We Need to Talk About Teen Witch or Happy HallowTween: Teen Witch is Magic!

Originally published by Chicago Literati

Halloween is lurking around the corner and whether you’re a hardcore participant or a sideline observer, the screening of certain iconic films is a time-honored tradition most of us get behind. Though not specific to Halloween, horror movies abound this time of year. I have never been a fan of horror movies. They’re gross! And why are the girls always naked when they die? Any image of a horror movie I try to recollect is just a generic shower scene of naked women being viciously attacked. That happens in all of them, right?

Most people love horror movies. They’re often top grossing on opening weekends, celebrated in marathons on cable TV, and late night film festivals at your local theater are dedicated to them…from moderately horrific like Carrie to deeply disturbing like Saw. But somewhere amongst the gore and grime, the mortification and mutilation of female bodies lives a bedazzled nugget that is Teen Witch.

Released in 1989 and originally pitched as the female companion to Teen Wolf, Teen Witch was a definitive moment marking Hollywood’s realization that teen girls are a market worth serving. Which is how Teen Witch has endeared itself as a cult classic stalwart in the Halloween movie canon. It’s basically a 90-minute music video.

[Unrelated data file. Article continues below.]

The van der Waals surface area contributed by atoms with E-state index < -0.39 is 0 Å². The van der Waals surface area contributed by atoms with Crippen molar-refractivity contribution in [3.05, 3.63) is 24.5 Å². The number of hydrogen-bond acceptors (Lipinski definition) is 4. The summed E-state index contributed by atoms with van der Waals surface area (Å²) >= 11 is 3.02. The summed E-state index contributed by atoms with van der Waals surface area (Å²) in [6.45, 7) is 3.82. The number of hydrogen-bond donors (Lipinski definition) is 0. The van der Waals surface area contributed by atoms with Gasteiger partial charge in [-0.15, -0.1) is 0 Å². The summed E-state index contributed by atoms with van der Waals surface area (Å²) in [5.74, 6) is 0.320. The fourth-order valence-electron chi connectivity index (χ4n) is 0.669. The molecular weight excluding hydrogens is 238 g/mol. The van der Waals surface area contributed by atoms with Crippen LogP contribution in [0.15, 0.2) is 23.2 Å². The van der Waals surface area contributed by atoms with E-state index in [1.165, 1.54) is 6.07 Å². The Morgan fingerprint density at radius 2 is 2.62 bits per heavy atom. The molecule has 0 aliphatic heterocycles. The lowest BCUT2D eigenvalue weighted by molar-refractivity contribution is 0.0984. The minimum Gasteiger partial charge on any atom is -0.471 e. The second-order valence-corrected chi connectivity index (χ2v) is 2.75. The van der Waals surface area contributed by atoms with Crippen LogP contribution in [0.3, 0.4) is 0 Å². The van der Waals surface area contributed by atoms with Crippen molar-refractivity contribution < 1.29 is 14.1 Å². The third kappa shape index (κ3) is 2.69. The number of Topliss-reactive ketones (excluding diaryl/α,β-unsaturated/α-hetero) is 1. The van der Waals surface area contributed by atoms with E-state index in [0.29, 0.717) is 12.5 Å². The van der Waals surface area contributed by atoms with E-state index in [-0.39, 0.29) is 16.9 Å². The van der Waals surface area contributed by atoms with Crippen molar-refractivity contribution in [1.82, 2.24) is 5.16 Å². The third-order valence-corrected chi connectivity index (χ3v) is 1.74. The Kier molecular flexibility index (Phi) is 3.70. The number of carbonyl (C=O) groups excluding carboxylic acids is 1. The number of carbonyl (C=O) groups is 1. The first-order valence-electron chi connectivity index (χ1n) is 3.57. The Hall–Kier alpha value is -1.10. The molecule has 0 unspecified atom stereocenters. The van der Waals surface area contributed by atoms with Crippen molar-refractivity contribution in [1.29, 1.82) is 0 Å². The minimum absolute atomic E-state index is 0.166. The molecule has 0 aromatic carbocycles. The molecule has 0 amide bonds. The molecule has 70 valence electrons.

Like most films that fall in the “for girls” or “Chick Flick” category, Teen Witch is still reserved as “other” for most audiences. It’s the story of female interest and desire, although mired by the lens that Hollywood perceives them. Teen girl protagonists are by no means the norm when you look at typical storylines of feature films. Therein lie the film’s flaws and its glory. Nobody really takes it seriously and yet legions of people celebrate it.

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That’ll Never Be Me: Four of My Favorite Unsung Films About Girls

A fun piece to write for the Chicago Literati Film Issue! Full article here.

What is most revolutionary about Stick It is how the girls became their own agents for change through camaraderie and collective organization. Together they are able to take a stand against a harsh system built on holding them to an impossible standard, and by doing so, they are able to perform for themselves and their peers in a way that satisfies a personal, rather than systematic, goal.

Why it’s time to let go of ‘Let It Go’

 

Image credit: Deviant Art – Adrian Impala Mata

The new year has always been a time for re-evaluating our commitments and seeking out new opportunities—out with the old and in with the new. It is a time honored by many as the space for letting go. Which is exactly the crossroads we find ourselves at with “Let It Go,” the emotionally charged lead single from 2013’s Frozen.

Only Taylor Swift could outsell the Frozen soundtrack, which almost became the best-selling album of the year thanks to the tremendous success of Idina Menzel‘s signature song. It charted as a Billboard top 10 single, spawned countless YouTube videos of both covers and parodies, and spawned numerous live performances by Menzel. But the time has come to, well, let it go. In doing so, let us also relinquish the disproportionate feminist reputation it has earned.

Read the full article here.